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The psychological hurdle of embracing a new religion is behind them, so are the long months of study of law and practice, even the scars of circumcision have healed.
All that separates a group of prospective converts from joining the Jewish people is immersion in a mikve (ritual bath). But a budget shortfall is keeping them from realizing their dream.
Dozens of soon-to-be converts from Ethiopia, the former Soviet Union and elsewhere on the last leg of their spiritual transformation from gentile to Jew are in limbo waiting to take the final plunge.
Out of a total of about 25 mohelim (ritual circumcisers), rabbinical judges and mikve attendants who supervise converts' immersion - all essential to the conversion process - only four are working and these are only in Tel Aviv.
In the case of a male convert, one of each of these (male) officials notifies the prospective convert of some of the commandments he will be obligated to adhere to as a Jew before he immerses himself naked in the mikve. They make sure he understands his obligations. They also make sure he immerses himself completely.
If a woman is converting, and at least 75% of all converts are women, then a woman mikve attendant is in attendance as well.
Complicated fiscal bureaucracy is the reason only four individuals are working in the entire country. The first problem is that mohelim, who work on personal contracts and are not civil servants, can be hired by the state only until they have earned a total of NIS 86,000. The three mohelim have already reached this limit.
Mikve attendants and the rabbinical judges who witness the immersion are not civil servants. They have been hired up until now via religious councils in complicated and fragile work arrangements that often fell apart.
The entire conversion process, from start to finish, is supervised by the conversion authority in the Prime Minister's Office according to bureaucratic criteria. Only official attendants are permitted to open the mikve.
The conversion authority, like all ministry bodies, receives its funding from the Finance Ministry. Until now, the Finance Ministry refused to allow the conversion authority to put all 25 conversion supervisors on the state payroll.
Rabbi Seth Farber, head of ITIM Jewish Life Information Center, a nonprofit group that helps Israelis maneuver through the religious services bureaucracy, said he was disappointed with the treatment of the converts.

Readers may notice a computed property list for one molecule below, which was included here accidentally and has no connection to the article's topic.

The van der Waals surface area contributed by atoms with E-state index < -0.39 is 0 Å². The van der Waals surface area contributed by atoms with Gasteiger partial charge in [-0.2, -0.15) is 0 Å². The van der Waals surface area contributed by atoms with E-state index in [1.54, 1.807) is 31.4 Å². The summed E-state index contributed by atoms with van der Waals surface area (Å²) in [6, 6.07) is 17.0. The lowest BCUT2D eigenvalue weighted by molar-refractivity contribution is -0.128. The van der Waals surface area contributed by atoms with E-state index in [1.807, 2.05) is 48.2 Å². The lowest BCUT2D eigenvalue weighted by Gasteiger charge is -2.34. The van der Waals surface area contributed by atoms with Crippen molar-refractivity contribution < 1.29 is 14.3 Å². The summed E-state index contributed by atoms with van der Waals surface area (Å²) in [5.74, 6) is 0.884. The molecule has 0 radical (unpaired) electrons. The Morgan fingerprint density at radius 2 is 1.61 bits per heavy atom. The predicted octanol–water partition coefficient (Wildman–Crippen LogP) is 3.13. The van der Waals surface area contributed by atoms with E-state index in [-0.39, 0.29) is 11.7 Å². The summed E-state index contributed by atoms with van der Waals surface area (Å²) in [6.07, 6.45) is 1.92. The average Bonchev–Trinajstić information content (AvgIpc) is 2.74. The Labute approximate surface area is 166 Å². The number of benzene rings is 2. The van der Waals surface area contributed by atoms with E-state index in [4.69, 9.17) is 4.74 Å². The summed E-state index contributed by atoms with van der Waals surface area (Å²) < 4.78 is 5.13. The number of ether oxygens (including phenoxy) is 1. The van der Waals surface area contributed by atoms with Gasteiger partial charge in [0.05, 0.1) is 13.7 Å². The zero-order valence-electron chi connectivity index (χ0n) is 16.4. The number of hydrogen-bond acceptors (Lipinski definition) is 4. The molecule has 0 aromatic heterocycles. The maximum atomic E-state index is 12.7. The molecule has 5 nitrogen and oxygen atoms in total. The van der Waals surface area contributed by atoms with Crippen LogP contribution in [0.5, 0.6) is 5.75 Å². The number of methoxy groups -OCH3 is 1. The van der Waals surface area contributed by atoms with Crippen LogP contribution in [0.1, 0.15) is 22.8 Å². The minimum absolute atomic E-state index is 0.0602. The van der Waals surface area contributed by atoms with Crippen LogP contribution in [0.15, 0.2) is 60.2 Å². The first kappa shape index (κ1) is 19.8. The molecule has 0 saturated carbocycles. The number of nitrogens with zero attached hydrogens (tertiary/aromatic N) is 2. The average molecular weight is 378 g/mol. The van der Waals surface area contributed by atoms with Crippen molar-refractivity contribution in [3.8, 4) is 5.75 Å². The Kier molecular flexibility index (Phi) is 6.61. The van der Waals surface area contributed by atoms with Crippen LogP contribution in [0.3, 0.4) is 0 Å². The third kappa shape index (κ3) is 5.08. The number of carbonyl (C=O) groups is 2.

"While we respect the attendants' right to be paid, we also think more sensitivity should be shown," said Farber. "Preventing people from completing their long journey and beginning new lives is problematic at best. Finally, these people are on the verge of entering the covenant of the Jewish people. Budgetary considerations should not stop them now."
Farber said that four people complaining of the delay at the mikve have contacted ITIM for help in the last few weeks.
This is not the first time that mikvaot across the country have been closed due to budget problems. At the beginning of the year, they were closed for at least a month.
In the aftermath of the dismantling of the religious affairs ministry a year and a half ago, and the distribution of its functions among various ministries, mostly the Prime Minister's Office, enormous bureaucratic bottlenecks keep surfacing.
Rabbi Moshe Klein, head of the conversions authority, currently out of the country, said in response via proxy that the problem was being dealt with.
The official Prime Minister's Office response was, "As a result of the ending of a contract with mohelim, the conversion process for Ethiopians is being delayed.
"Currently, we are wrapping up a tender to allow these mohelim to be employed by the state, as well as mikve attendants and rabbinic judges who witness the immersions.
"The changes will allow us to close the gaps and provide all converts with a conversion."
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